For the past two consecutive Christmas parties at another company, I had never – as in, never – had the privilege of receiving any of the three gifts I had listed on our Kriskingle wish list. The guy who had picked up my name gave me disappointing gifts. He explained he had lost the list…and lost it again the next year because he was the same guy who had picked up my name. He seems to be at the habit of losing wish lists.

My friend warned me that men usually don’t take the time and effort to look for what was listed in the wish list of their monito or monita. But I am careful not to do that to keep from ruining the Christmas spirit of my monito or monita.

I took so much time and effort to find what my monita really wanted. It was harrowing and stressful, especially copies of the book she wanted were sold out in the midst of panic buyers. I was ready to give up and resolve to another gift until a text message came to me at the last minute, reserving the book she wanted under my name. 

Praise God for the timing. I guess this is the reason I was not buying another gift or asking an accomplice if she wanted another book of the same author. When she unwrapped the present, she was bursting with glee and she ran away with the most perfect Christmas present she had received in her life.

She was total stranger to me. But deep inside I was glad to make her happy by fulfilling her wish (but hey, I’m no genie). Somehow, that’s my mission. And I want to ensure that the receiver would not be disappointed. 

Somehow, I believe some people would give just anything because tradition obligates them to do so. But giving gifts is not an obligation. It is an act of appreciation, friendship, love, and respect. 

It’s fulfilling when the person receiving your gift smiles because all your effort and sacrifice searching for it has been paid. I would never forget when my monito, a seious guy who would occasionally give charming half smiles, brightened up when he received the pair of boxers he wanted. That smile made me forget the great embarrassment of going to the men’s section to buy a pair of boxers (where I asked my mom to accompany me on buying such a pair because I had no idea about boxers). As much as possible, I follow what’s in a person’s wish list because it’s also an act of valuing that person. In turn, receiving the gift I really wanted gives me the impression that the giver values me well. 

All my disappointment had washed away when my closest friends gave me the most wonderful gifts later that day. I saw they were all attributed to my personality and needs. By what I had received, I could see their effort and the love they had poured into their sleepless search across every mall and specialty store. It’s fun receiving them but it was even more fulfilling to know how much I am loved.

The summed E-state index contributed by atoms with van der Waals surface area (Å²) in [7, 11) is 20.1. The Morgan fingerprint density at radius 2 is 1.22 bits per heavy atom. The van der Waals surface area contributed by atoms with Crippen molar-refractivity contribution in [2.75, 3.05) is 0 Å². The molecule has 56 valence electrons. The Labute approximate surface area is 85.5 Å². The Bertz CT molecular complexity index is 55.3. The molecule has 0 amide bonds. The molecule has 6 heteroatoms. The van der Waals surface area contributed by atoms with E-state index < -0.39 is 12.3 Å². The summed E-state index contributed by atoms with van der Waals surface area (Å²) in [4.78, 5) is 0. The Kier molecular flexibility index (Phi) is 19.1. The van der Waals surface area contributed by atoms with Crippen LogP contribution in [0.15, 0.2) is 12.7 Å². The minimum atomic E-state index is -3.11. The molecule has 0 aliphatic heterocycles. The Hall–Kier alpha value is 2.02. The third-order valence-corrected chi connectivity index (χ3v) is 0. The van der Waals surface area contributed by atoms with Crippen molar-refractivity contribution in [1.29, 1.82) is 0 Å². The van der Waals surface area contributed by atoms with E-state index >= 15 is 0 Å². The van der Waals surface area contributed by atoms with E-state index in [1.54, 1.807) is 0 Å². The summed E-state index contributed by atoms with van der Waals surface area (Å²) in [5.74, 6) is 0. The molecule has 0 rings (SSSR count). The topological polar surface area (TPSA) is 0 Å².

I just hope my Secret Santa next year would value me just as I value my monito or monita. And before this year ends, I’ll make a follow up on my not-so-secret Santa about the right and perfect gift I had been waiting for all my life…

Leaving Neverland

 The deep voice of Uncle Ben resonates from nowhere, “Where there’s power comes great responsibility.”

I turn away from the door to run back to my bed that is now running away from me. I try to spin some spider webs while the ground gives way into the deep abyss. I scream but no voice comes out of my open throat. The alarm goes off.

BANG!

My head spins as it hits the roof of the double decker bed while I reach for my phone. I was in my boarding house. I am on my own.

Welcome to the independent life. A life without Mom and her cooking. A life without my comfy bed and my hugging companion, Eeyore. A life where I have to stand alone and make my own decisions.

For the first time in my 31 years of existence, I have decided to move away from home.

Sounds ordinary, but it’s one of the dilemma of those who belong to the so-called Peter Pan generation. Going independent is a leap of faith to the likes of us.

Being in the Peter Pan generation sounds funny to some. According to social scientists, this is the new “adultescent” generation. We are the 25 to 40 year old age bracket people who are afraid to grow up. We change from one job to another. We don’t marry early. We don’t want to have children of our own. And we live with our parents.

Changing all that would mean bigger responsibilities. 

I don’t really have a solid conclusion on how this Peter Pan generation came up to be. Living with parents until one gets old is embedded in the Asian culture. But it has gone way beyond exaggerated as most of us have become dependent on our loving parents whose hands were not made of iron just as their predecessors were. 

I wonder if we have been too pampered by the generation ahead of us. If you would look back at the generation living in the 1950s (ever seen some flicks from Sampaguita Pictures, anyone?), parents are stricter and harsher. Some of them don’t give entitlements or even choices to their children. They have the authoritarian mindset which came straight from our Spanish predecessors. They got strict daily timelines and opposing them would mean punishment. Some parents would not prioritize their children’s education, more so their dreams. Yet, my Mom, living with such parents herself, would yearn for the simplicity of those ages. Radio and television were considered luxury. A short black and white episode of the Road Runner was enough to keep her entertained when she was in elementary. They didn’t have preservatives to worry about. Children could have nature as their playground. People can stroll safely under the moonlit night without fear of muggers (unless they were overly fed with a diet of aswang and capre stories). Choices in life were not so complicated and men lived in grand contentment.